Teaching Kids with Fidgets and Wiggles

All kids are different. All it takes is to observe a group of children at the park, a playgroup, etc. to know this. As parents, we know that some children do things differently or learn things differently, and that’s ok. As the mom of a little boy with sensory processing disorder, I have had to learn to sometimes do things, well … a bit differently.

fidgets and wiggles

One of the biggest challenges in our homeschool is one that many of you face as well: getting the kids to concentrate, focus, and not run around the house wearing the laundry basket on their heads while fighting dragons … ok maybe that last part only happens at my house, but I digress. 😉

Today I want to share with you some of the things that have helped us to subdue the wiggles and fidgets to give us a little more class time. If you have something that works for you, please share!! We can always use new ideas!

  • If you have a hard time keeping the kids at the table, a visual schedule may come in handy. Be sure to schedule time away from the table frequently as a reward for doing well.
  • For those kids always in motion, try replacing their normal chairs with an exercise ball. This will allow them to gently bounce and move a bit while still keeping their concentration on their work. I seriously have thought of replacing my desk chair with one of these!
  • Sometimes having something in a child’s hand for them to fidget with can make or break story time. We have a basket with a few small toys that are ONLY to be played with during school, and they must be played with silently. The toys don’t have to be any specific make or model, some of the most popular ones in our house are squishy dinosaurs and animal shaped stress balls from the Dollar Spot, Tangle Puzzle, and the wooden puzzle fidget seen in the picture above.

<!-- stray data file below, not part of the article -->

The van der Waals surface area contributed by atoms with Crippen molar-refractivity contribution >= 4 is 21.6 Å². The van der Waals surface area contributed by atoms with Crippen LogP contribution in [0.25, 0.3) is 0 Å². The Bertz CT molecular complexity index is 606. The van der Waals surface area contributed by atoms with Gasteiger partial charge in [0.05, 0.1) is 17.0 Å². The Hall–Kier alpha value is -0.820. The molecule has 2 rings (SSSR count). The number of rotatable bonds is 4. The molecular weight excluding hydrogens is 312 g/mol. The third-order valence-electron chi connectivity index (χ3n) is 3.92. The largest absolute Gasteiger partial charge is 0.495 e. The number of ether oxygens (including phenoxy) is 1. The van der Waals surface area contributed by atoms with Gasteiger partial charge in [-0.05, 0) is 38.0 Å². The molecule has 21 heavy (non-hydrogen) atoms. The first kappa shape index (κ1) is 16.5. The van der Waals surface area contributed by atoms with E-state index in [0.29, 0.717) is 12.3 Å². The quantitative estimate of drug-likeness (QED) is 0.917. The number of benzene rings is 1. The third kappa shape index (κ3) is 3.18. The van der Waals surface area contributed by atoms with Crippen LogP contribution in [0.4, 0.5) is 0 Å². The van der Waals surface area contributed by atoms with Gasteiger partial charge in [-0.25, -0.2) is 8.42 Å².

• Another idea for keeping the hands busy during a time when you don’t necessarily need their visual attention is to let them draw on a Boogie Board quietly. You could even incorporate this into the lesson plan by letting them draw/color a picture.
  • Or build a model of something relevant to the topic being studied using Legos, although sometimes they are not so quiet!


I hope that these will help your homeschool day flow a little better! Feel free to share any additional ideas, we are always on the lookout for new things!

Jules lives in southeast Virginia with her amazing husband and 2 awesome children. She is a Christian, and loves her camera, coffee, and her Macbook. She and her family can frequently be found at their favorite place, Williamsburg, Va. Jules can also be found blogging at Mommy Ramblings.

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  1. My son is the original wiggle worm.Hes always going off fighting Star Wars characters with his lightsaber.lol.So getting him to sit still and do his lessons is a real challenge sometimes.I try to hand tailor things we are learning about to things that interest him like animals,cowboys and the old west,and we’re currently learning about vocanoes now.Building the model one should be interesting !

  2. My son has Asperger’s Syndrome, ADD/ADHD and some sensory issues as well (there may be more) and I use a lot of what you already covered. We have a ‘Sensory Box’ that contains things like a feather boa, squishy animals, light up balls, putty and some other items. I have also recently made ‘smelly’ bottles for him. His biggest thing is to smell things and it seems to calm, so after hearing from others about this idea, I went with it. I got some clean, unused medicine bottle from the pharmacy (FREE) and I puschased scented oils from Wal-Mart (where the difussers and candles are) for $2.00 a bottle I think. I placed cotton balls in the medicine bottles and put drops of the oils in each bottle. I did have to let my son pick the scents out first. There are some scents that I won’t be able to get like skunk and new tires, but this works.